The Paris Opera Ballet makes its debut tonight at the newly reconstructed Bolshoi Theatre with Pierre Lacotte’s Paquita, and when Russian paper Moskovskie Novosti (Московские новости) asked if I could interview an étoile for them ahead of the tour, I immediately thought of Mathias Heymann. One of the youngest principals in Paris, he was sidelined for 18 months with a bad injury and only made his return last March, for the company’s Nureyev Gala. He went on to dance a beautiful Sylphide with the Bolshoi’s Evgenia Obraztsova in June and opens the Paris Opera’s Moscow tour tonight. Moskovskie Novosti devoted four pages to the interview, and kindly allowed me to publish the English version here:
You were born in France but grew up in Africa. How did ballet enter your life?
My mother hailed from Morocco and was an Oriental dancer and dance teacher, so music and dance were part of my life from a very young age. We lived in Africa for nine years, first in Morocco and then in Senegal and Djibouti. Dance was almost like a family activity there: women would express themselves together through dance. I tried to imitate my mother, and I loved the rhythms. Ballet only came when we moved back to France. I was around 10 and I had growth-related problems so a doctor suggested that I try ballet to stimulate and stretch my body.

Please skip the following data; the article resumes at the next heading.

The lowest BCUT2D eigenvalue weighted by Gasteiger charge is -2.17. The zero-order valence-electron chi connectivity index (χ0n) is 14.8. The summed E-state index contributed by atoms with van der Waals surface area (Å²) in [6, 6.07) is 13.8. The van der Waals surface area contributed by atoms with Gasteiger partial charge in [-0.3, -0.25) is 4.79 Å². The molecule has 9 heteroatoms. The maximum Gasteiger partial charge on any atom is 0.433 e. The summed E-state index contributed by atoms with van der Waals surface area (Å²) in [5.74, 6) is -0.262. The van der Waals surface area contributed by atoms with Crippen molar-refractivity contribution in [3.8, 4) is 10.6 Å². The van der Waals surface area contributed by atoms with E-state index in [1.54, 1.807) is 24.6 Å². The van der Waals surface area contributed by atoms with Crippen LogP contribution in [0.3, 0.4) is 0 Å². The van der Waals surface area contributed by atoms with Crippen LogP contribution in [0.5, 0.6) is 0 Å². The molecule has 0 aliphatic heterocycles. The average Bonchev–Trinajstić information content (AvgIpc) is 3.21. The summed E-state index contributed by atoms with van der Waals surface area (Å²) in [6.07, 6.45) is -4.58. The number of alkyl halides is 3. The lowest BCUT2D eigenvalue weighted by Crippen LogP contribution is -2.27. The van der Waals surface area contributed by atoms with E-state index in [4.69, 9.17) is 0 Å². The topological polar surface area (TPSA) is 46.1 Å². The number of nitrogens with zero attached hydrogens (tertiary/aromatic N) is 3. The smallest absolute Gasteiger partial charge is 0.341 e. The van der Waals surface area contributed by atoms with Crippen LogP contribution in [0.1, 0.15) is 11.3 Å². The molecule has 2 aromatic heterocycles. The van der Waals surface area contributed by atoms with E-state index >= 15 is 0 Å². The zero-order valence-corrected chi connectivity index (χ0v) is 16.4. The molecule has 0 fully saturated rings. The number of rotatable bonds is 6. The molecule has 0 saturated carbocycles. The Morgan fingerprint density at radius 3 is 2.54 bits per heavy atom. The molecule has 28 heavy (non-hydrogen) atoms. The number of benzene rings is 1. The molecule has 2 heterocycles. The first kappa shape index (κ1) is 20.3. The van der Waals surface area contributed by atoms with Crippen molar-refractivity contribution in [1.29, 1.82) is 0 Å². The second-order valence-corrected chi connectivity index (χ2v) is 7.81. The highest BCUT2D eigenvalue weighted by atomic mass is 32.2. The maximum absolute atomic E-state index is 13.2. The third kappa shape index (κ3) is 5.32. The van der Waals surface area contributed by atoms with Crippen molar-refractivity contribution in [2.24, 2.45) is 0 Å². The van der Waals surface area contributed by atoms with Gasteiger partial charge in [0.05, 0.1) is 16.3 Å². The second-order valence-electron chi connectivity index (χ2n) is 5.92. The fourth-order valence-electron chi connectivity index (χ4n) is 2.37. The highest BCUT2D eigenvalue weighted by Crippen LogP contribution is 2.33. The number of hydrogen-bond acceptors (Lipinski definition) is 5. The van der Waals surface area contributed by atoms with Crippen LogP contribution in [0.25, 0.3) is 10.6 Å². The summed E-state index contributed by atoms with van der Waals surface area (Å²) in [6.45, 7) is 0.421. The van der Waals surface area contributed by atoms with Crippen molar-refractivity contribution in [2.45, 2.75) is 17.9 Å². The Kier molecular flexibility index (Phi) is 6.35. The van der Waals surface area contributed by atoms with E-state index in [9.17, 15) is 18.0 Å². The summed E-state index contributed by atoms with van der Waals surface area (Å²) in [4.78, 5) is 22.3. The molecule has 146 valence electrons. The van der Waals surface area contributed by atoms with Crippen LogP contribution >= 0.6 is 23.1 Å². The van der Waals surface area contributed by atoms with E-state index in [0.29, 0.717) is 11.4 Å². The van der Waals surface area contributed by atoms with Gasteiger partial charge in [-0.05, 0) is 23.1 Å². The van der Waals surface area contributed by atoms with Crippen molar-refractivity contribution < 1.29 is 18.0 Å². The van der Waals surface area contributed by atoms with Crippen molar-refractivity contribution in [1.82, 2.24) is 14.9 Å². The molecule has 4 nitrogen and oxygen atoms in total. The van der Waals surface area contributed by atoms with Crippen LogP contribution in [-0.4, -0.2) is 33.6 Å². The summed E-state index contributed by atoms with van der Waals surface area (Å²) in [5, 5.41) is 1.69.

You came to the Paris Opera Ballet School relatively late…
Yes. I started with a wonderful teacher in Marseille, Véronique Sottile, who had danced with Roland Petit and then with the Ballet de Genève. I was the only boy and she took me under her wing, she pushed me, and it made me appreciate hard work because I could see the results very quickly. She really challenged me technically from a young age, too, and it gave me confidence. She sent me to the Youth America Grand Prix, and that’s when I realized I wanted to have a professional career. My father saw that and sent a video to the Paris Opera Ballet School. I was 14 when I joined, and it took me a year to really comprehend the style, the placement and the cleanness, because I didn’t have that.
Your elevation is remarkable, and it’s not something the French school usually emphasizes. Is it something you consciously worked on or did it come naturally?
Both. As soon as I started ballet, my teacher in Marseille taught me that jumping is crucial for a dancer, and we really focused on that during the four years I spent with her. For two years I did specific exercises, some with weights. It goes back further for me though: I had also done some diving and trampoline when I was younger, and in Africa we would regularly encounter Maasai tribes because my parents loved to travel. They had tribal dances where they would jump a lot, and I tried to imitate them. When I worked on ballet jumps, I tried to emulate their rhythm.
You were promoted every year once you joined the Paris Opera Ballet. Looking back, do you think it was the right pace for you?